Otherwise, however, the tumultuous history of the Czech Republic and Czechoslovakia (which broke up in the Velvet Divorce of January 1st 1993, a few short years after the Velvet Revolution), made it very difficult for a magazine to establish itself for a long period. The popular Punťa was seen to by the tightening restrictions of the German Protectorate, whilst Rychlé Šípy, or Fast Arrows, a comic which was referred to by one of my adult students as one of the major factors in his opting for a life of tramping with friends when he was ten years old, was throttled by the censorship of the post ‘68 period of Normalisation I have written about elsewhere.

Rychlé Šípy

Rychlé Šípy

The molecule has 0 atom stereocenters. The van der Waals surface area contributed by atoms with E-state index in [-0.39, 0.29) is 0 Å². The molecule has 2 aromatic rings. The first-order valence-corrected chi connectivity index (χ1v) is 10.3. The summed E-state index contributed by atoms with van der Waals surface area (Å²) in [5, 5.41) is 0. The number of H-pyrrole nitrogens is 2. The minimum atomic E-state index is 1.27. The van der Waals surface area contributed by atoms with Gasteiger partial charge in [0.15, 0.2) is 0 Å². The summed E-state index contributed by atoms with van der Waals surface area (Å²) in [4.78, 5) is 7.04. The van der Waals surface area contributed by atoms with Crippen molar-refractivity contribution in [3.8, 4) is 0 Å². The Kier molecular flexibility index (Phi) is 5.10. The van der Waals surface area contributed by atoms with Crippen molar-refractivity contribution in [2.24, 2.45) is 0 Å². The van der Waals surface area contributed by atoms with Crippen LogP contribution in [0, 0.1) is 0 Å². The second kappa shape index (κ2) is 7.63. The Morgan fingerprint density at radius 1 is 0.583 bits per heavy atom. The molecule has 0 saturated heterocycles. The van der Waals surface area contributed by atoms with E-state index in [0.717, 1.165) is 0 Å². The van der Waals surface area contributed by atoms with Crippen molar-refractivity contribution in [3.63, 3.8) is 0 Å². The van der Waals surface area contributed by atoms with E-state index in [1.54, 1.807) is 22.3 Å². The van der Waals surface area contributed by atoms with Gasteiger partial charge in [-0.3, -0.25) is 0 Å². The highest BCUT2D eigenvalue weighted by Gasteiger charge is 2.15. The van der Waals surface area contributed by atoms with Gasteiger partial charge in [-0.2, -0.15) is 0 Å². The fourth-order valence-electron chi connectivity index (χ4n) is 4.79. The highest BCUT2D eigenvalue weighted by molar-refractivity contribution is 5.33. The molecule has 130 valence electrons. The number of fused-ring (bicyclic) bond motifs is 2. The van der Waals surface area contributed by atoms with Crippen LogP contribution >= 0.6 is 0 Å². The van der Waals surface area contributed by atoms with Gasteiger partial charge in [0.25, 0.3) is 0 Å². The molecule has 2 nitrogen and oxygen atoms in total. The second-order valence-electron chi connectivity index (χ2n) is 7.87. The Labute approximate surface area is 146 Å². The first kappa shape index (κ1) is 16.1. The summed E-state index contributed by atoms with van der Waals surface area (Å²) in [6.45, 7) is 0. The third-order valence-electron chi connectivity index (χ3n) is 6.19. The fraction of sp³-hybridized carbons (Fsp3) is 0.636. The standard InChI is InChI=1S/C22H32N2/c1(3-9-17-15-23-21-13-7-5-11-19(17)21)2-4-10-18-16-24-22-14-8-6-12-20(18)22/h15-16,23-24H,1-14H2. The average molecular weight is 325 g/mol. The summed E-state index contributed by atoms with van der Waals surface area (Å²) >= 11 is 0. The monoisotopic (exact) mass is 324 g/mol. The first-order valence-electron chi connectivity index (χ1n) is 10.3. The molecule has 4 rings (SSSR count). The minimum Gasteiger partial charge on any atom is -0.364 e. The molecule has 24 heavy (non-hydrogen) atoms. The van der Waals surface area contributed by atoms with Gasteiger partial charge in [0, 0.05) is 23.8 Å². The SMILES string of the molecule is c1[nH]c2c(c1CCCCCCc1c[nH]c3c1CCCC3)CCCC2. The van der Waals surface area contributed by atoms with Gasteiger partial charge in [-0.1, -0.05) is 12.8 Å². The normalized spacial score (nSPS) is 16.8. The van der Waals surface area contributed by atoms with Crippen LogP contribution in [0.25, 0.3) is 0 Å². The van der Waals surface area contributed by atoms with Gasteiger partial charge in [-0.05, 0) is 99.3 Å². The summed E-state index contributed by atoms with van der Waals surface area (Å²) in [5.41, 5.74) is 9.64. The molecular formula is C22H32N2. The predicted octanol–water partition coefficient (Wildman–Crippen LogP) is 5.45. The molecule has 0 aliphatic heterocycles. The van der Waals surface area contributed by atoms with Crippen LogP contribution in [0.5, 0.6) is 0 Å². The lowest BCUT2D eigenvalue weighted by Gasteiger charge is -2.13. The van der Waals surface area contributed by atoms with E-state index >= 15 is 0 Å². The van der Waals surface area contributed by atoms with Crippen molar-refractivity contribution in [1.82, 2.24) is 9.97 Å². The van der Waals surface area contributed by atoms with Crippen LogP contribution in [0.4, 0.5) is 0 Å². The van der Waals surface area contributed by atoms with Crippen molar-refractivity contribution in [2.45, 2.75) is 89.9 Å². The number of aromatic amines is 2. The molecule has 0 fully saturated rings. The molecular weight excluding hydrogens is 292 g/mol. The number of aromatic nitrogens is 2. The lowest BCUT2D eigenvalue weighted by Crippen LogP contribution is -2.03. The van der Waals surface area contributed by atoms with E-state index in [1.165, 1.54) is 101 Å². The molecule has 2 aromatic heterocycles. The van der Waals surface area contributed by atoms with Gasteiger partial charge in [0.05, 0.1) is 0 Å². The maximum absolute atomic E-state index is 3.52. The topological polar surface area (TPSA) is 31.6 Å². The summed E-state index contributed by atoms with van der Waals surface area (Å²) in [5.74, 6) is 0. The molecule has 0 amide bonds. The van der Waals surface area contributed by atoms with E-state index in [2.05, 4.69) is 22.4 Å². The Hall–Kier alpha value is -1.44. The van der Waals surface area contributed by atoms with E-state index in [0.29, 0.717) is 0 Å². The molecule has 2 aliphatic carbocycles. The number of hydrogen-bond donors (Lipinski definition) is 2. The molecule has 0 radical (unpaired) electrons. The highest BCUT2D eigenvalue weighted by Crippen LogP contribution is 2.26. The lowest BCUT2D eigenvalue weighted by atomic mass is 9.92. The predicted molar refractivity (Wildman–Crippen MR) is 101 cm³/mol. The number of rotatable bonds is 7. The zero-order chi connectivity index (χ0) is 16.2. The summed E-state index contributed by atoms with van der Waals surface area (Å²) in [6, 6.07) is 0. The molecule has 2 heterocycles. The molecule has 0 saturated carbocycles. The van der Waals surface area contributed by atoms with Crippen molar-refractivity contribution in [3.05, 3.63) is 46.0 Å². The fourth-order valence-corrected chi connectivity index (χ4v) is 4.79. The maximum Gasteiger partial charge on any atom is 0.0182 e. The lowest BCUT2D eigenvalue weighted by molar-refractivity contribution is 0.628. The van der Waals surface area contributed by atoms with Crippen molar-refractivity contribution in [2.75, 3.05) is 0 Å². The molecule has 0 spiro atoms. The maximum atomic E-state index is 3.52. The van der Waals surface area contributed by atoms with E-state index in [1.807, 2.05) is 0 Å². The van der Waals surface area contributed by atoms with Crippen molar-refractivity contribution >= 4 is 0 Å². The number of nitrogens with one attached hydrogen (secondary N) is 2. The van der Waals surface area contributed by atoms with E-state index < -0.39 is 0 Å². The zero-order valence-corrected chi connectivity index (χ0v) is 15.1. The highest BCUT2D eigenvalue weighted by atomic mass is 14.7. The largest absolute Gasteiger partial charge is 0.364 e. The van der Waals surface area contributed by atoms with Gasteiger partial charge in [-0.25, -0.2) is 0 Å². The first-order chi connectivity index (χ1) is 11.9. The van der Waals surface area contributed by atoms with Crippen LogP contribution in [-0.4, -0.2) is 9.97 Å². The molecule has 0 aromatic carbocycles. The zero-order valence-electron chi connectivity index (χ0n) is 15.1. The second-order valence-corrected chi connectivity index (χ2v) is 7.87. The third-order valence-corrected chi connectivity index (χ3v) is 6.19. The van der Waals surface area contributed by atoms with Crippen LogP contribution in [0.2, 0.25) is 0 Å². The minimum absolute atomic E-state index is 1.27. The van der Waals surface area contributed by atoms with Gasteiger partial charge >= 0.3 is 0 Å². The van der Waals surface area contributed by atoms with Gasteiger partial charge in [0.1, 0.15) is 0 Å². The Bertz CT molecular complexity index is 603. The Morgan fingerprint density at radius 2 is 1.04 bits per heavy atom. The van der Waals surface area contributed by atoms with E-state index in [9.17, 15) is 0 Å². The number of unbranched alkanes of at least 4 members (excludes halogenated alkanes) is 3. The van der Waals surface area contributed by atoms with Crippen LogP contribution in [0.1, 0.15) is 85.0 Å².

Comics in the service of advertising was much as might be expected in a country with rather less tortuous history, and while it threw up a few nice examples of illustration and narrative both, I didn’t linger in this room. In the centre, however, set out on nice mocked up carboard tables and chairs, were examples of a few of the comic periodicals which had failed to take hold in the years after the revolution. Here, Lizz found a few cartoons drawn by friends of hers in Germany, now translated into Czech and collected in a special edition of one of these journals dedicated to comics from the North Western neighbour. The Czech scene, thriving for a country of ten million inhabitants, misses little from abroad, and shops are full of BD from France and Belgium, as well as translations of British and American, Spanish and Japanese comics as a matter of course, with other notables seldom overlooked for long.